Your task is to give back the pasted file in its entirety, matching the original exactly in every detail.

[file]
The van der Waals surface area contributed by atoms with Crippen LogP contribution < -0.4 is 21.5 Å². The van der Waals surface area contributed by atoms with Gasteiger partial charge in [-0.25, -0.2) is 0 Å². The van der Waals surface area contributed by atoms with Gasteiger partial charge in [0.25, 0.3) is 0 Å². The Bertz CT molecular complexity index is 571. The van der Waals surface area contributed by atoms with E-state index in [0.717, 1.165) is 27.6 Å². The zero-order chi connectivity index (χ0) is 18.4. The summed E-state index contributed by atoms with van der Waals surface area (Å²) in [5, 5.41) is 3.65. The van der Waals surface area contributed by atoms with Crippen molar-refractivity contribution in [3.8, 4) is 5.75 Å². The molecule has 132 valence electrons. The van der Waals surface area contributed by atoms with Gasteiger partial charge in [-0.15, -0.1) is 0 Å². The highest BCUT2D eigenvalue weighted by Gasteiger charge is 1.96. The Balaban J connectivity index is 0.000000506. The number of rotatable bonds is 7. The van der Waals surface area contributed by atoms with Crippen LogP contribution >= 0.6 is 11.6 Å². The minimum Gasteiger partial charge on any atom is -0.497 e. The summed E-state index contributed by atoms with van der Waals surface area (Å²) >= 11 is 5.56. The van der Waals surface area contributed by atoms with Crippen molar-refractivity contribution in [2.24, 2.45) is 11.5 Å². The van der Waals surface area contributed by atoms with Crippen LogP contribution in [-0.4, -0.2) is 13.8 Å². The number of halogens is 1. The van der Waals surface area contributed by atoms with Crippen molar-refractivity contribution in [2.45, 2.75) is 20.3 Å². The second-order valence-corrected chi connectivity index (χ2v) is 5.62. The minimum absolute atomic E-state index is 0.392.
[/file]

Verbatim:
The van der Waals surface area contributed by atoms with Crippen LogP contribution < -0.4 is 21.5 Å². The van der Waals surface area contributed by atoms with Gasteiger partial charge in [-0.25, -0.2) is 0 Å². The van der Waals surface area contributed by atoms with Gasteiger partial charge in [0.25, 0.3) is 0 Å². The Bertz CT molecular complexity index is 571. The van der Waals surface area contributed by atoms with E-state index in [0.717, 1.165) is 27.6 Å². The zero-order chi connectivity index (χ0) is 18.4. The summed E-state index contributed by atoms with van der Waals surface area (Å²) in [5, 5.41) is 3.65. The van der Waals surface area contributed by atoms with Crippen molar-refractivity contribution in [3.8, 4) is 5.75 Å². The molecule has 132 valence electrons. The van der Waals surface area contributed by atoms with Gasteiger partial charge in [-0.15, -0.1) is 0 Å². The highest BCUT2D eigenvalue weighted by Gasteiger charge is 1.96. The Balaban J connectivity index is 0.000000506. The number of rotatable bonds is 7. The van der Waals surface area contributed by atoms with Crippen LogP contribution >= 0.6 is 11.6 Å². The minimum Gasteiger partial charge on any atom is -0.497 e. The summed E-state index contributed by atoms with van der Waals surface area (Å²) >= 11 is 5.56. The van der Waals surface area contributed by atoms with Crippen molar-refractivity contribution in [2.24, 2.45) is 11.5 Å². The van der Waals surface area contributed by atoms with Crippen LogP contribution in [-0.4, -0.2) is 13.8 Å². The number of halogens is 1. The van der Waals surface area contributed by atoms with Crippen molar-refractivity contribution in [2.45, 2.75) is 20.3 Å². The second-order valence-corrected chi connectivity index (χ2v) is 5.62. The minimum absolute atomic E-state index is 0.392.